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Hoffmann, R. A wiki for the life sciences where authorship matters. Nature Genetics (2008)

Regulated mRNA stability of the Cdk inhibitor Rum1 links nutrient status to cell cycle progression.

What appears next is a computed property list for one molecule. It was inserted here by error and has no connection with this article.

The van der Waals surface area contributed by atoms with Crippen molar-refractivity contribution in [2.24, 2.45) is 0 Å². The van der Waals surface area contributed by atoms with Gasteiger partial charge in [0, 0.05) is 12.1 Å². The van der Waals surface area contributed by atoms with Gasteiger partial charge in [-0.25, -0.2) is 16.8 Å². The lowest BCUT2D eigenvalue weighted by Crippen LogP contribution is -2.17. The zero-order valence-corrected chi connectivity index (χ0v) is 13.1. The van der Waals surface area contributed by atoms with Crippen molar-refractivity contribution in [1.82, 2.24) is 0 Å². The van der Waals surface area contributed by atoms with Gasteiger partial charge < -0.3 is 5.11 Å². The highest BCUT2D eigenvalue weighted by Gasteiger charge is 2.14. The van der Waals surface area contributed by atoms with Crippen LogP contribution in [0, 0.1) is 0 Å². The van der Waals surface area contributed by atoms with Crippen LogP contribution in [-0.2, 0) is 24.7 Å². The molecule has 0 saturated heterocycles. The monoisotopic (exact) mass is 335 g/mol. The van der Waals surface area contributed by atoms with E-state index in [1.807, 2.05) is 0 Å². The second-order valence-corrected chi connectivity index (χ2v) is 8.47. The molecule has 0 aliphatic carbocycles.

BACKGROUND: The survival of a cell depends on continuous sensing of the nutritional environment and appropriate coordination of the cell cycle. The fission yeast Schizosaccharomyces pombe is an excellent model system in which to study these processes. In the presence of nutrients, fission yeast cells grow and divide, spending most of their time in G2; when nutrients are limiting, they are promoted into mitosis and arrest the cell cycle in G1. The molecular mechanisms underlying this response are currently unknown.RESULTS: Here, we show that expression of the fission yeast Cdk inhibitor Rum1, a key regulator of Cdc2/cyclin B in G1, is subject to regulated mRNA stability in response to nutrient deprivation. In complete minimal medium, rum1 mRNAs are very unstable. Following nitrogen starvation, rum1 mRNAs are rapidly stabilized, allowing the accumulation of Rum1 protein to delay the G1 phase of the subsequent cell cycle. Instability of rum1 mRNAs in complete minimal medium depends on the presence of AU-rich elements in the 3'UTR. We also show that lack of this mechanism has consequences in the mitotic cell cycle, in meiosis, and in the control of ploidy.CONCLUSION: We propose that mRNA stability is an important mechanism to fine tune the expression of the rum1 gene, in order to allow the production of appropriate levels of Rum1 protein in response to changes in the nutritional environment.[1]


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